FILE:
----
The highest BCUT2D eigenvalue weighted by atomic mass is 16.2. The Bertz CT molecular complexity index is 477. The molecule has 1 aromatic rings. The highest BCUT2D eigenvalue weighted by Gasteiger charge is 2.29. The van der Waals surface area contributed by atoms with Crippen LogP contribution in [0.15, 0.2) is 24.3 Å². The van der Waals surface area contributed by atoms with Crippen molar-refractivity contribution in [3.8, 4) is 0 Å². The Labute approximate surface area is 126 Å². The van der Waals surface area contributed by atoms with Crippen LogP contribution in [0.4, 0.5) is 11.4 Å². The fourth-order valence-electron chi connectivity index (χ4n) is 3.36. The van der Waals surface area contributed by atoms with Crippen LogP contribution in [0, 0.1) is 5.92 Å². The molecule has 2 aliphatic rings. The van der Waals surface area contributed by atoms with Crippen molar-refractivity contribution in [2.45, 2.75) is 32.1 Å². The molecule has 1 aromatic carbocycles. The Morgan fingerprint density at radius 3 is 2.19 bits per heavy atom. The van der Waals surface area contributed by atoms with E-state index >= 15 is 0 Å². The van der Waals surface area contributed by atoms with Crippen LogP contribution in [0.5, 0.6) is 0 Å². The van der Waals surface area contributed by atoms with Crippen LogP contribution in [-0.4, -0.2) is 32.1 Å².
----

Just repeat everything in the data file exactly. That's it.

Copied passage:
The highest BCUT2D eigenvalue weighted by atomic mass is 16.2. The Bertz CT molecular complexity index is 477. The molecule has 1 aromatic rings. The highest BCUT2D eigenvalue weighted by Gasteiger charge is 2.29. The van der Waals surface area contributed by atoms with Crippen LogP contribution in [0.15, 0.2) is 24.3 Å². The van der Waals surface area contributed by atoms with Crippen molar-refractivity contribution in [3.8, 4) is 0 Å². The Labute approximate surface area is 126 Å². The van der Waals surface area contributed by atoms with Crippen LogP contribution in [0.4, 0.5) is 11.4 Å². The fourth-order valence-electron chi connectivity index (χ4n) is 3.36. The van der Waals surface area contributed by atoms with Crippen LogP contribution in [0, 0.1) is 5.92 Å². The molecule has 2 aliphatic rings. The van der Waals surface area contributed by atoms with Crippen molar-refractivity contribution in [2.45, 2.75) is 32.1 Å². The molecule has 1 aromatic carbocycles. The Morgan fingerprint density at radius 3 is 2.19 bits per heavy atom. The van der Waals surface area contributed by atoms with E-state index >= 15 is 0 Å². The van der Waals surface area contributed by atoms with Crippen LogP contribution in [0.5, 0.6) is 0 Å². The van der Waals surface area contributed by atoms with Crippen LogP contribution in [-0.4, -0.2) is 32.1 Å².